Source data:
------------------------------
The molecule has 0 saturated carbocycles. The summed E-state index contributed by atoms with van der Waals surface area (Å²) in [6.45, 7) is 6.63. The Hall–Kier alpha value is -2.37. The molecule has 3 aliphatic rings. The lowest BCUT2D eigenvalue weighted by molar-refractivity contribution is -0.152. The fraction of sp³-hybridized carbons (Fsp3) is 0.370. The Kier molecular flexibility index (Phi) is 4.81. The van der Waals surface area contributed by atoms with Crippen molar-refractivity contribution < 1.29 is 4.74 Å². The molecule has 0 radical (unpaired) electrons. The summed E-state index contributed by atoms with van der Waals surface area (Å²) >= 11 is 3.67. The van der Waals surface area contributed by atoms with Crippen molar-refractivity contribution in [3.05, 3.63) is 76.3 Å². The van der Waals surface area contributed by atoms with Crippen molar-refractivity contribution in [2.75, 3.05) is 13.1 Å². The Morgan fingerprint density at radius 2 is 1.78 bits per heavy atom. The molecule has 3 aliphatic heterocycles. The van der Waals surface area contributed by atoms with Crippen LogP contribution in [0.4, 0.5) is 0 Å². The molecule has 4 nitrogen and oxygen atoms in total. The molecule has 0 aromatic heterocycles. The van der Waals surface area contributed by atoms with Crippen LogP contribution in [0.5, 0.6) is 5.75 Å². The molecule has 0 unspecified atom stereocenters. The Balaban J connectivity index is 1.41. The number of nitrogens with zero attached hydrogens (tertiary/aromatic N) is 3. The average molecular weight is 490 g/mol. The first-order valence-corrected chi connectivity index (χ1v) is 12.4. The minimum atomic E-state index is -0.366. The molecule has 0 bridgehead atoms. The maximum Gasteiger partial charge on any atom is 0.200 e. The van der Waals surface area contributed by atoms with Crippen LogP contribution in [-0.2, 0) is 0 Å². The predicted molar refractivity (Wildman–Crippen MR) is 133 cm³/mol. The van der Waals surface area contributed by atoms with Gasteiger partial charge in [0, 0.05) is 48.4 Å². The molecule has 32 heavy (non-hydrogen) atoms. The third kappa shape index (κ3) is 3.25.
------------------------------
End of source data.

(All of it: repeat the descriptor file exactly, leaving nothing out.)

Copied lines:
The molecule has 0 saturated carbocycles. The summed E-state index contributed by atoms with van der Waals surface area (Å²) in [6.45, 7) is 6.63. The Hall–Kier alpha value is -2.37. The molecule has 3 aliphatic rings. The lowest BCUT2D eigenvalue weighted by molar-refractivity contribution is -0.152. The fraction of sp³-hybridized carbons (Fsp3) is 0.370. The Kier molecular flexibility index (Phi) is 4.81. The van der Waals surface area contributed by atoms with Crippen molar-refractivity contribution < 1.29 is 4.74 Å². The molecule has 0 radical (unpaired) electrons. The summed E-state index contributed by atoms with van der Waals surface area (Å²) >= 11 is 3.67. The van der Waals surface area contributed by atoms with Crippen molar-refractivity contribution in [3.05, 3.63) is 76.3 Å². The van der Waals surface area contributed by atoms with Crippen molar-refractivity contribution in [2.75, 3.05) is 13.1 Å². The Morgan fingerprint density at radius 2 is 1.78 bits per heavy atom. The molecule has 3 aliphatic heterocycles. The van der Waals surface area contributed by atoms with Crippen LogP contribution in [0.4, 0.5) is 0 Å². The molecule has 4 nitrogen and oxygen atoms in total. The molecule has 0 aromatic heterocycles. The van der Waals surface area contributed by atoms with Crippen LogP contribution in [0.5, 0.6) is 5.75 Å². The molecule has 0 unspecified atom stereocenters. The Balaban J connectivity index is 1.41. The number of nitrogens with zero attached hydrogens (tertiary/aromatic N) is 3. The average molecular weight is 490 g/mol. The first-order valence-corrected chi connectivity index (χ1v) is 12.4. The minimum atomic E-state index is -0.366. The molecule has 0 bridgehead atoms. The maximum Gasteiger partial charge on any atom is 0.200 e. The van der Waals surface area contributed by atoms with Crippen LogP contribution in [-0.2, 0) is 0 Å². The predicted molar refractivity (Wildman–Crippen MR) is 133 cm³/mol. The van der Waals surface area contributed by atoms with Gasteiger partial charge in [0, 0.05) is 48.4 Å². The molecule has 32 heavy (non-hydrogen) atoms. The third kappa shape index (κ3) is 3.25.